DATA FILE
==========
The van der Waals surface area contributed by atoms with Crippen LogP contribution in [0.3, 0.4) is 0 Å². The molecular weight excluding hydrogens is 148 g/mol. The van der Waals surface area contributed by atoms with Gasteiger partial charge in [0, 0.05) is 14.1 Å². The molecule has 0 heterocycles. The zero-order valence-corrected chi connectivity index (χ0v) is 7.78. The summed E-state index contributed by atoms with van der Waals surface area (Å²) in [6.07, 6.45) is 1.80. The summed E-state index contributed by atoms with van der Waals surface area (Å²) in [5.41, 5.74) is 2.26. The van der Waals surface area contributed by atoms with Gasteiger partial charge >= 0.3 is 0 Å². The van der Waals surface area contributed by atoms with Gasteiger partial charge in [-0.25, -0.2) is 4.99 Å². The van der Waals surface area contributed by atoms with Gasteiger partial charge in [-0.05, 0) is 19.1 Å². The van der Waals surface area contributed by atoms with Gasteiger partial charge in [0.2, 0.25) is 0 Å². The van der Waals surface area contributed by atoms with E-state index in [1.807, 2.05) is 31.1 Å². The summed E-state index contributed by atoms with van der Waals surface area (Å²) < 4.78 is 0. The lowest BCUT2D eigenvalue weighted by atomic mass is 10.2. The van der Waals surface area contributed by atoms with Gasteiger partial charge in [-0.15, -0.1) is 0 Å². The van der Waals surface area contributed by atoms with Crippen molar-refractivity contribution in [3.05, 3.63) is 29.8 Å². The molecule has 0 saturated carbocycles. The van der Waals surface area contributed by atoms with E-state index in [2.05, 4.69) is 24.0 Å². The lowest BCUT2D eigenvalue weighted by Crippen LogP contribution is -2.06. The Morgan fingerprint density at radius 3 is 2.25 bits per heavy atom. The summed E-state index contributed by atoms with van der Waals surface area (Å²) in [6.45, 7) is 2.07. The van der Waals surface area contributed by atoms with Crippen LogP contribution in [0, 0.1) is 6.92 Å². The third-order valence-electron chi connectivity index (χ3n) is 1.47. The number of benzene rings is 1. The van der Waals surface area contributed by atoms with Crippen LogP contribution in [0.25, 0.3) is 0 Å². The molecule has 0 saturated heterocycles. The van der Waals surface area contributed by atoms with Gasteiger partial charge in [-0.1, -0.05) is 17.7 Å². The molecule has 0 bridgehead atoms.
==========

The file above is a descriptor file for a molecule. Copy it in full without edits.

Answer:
The van der Waals surface area contributed by atoms with Crippen LogP contribution in [0.3, 0.4) is 0 Å². The molecular weight excluding hydrogens is 148 g/mol. The van der Waals surface area contributed by atoms with Gasteiger partial charge in [0, 0.05) is 14.1 Å². The molecule has 0 heterocycles. The zero-order valence-corrected chi connectivity index (χ0v) is 7.78. The summed E-state index contributed by atoms with van der Waals surface area (Å²) in [6.07, 6.45) is 1.80. The summed E-state index contributed by atoms with van der Waals surface area (Å²) in [5.41, 5.74) is 2.26. The van der Waals surface area contributed by atoms with Gasteiger partial charge >= 0.3 is 0 Å². The van der Waals surface area contributed by atoms with Gasteiger partial charge in [-0.25, -0.2) is 4.99 Å². The van der Waals surface area contributed by atoms with Gasteiger partial charge in [-0.05, 0) is 19.1 Å². The van der Waals surface area contributed by atoms with Gasteiger partial charge in [0.2, 0.25) is 0 Å². The van der Waals surface area contributed by atoms with E-state index in [1.807, 2.05) is 31.1 Å². The summed E-state index contributed by atoms with van der Waals surface area (Å²) < 4.78 is 0. The lowest BCUT2D eigenvalue weighted by atomic mass is 10.2. The van der Waals surface area contributed by atoms with Gasteiger partial charge in [-0.15, -0.1) is 0 Å². The van der Waals surface area contributed by atoms with Crippen molar-refractivity contribution in [3.05, 3.63) is 29.8 Å². The molecule has 0 saturated carbocycles. The van der Waals surface area contributed by atoms with E-state index in [2.05, 4.69) is 24.0 Å². The lowest BCUT2D eigenvalue weighted by Crippen LogP contribution is -2.06. The Morgan fingerprint density at radius 3 is 2.25 bits per heavy atom. The summed E-state index contributed by atoms with van der Waals surface area (Å²) in [6.45, 7) is 2.07. The van der Waals surface area contributed by atoms with Crippen LogP contribution in [0, 0.1) is 6.92 Å². The third-order valence-electron chi connectivity index (χ3n) is 1.47. The number of benzene rings is 1. The van der Waals surface area contributed by atoms with Crippen LogP contribution in [0.25, 0.3) is 0 Å². The molecule has 0 saturated heterocycles. The van der Waals surface area contributed by atoms with Gasteiger partial charge in [-0.1, -0.05) is 17.7 Å². The molecule has 0 bridgehead atoms.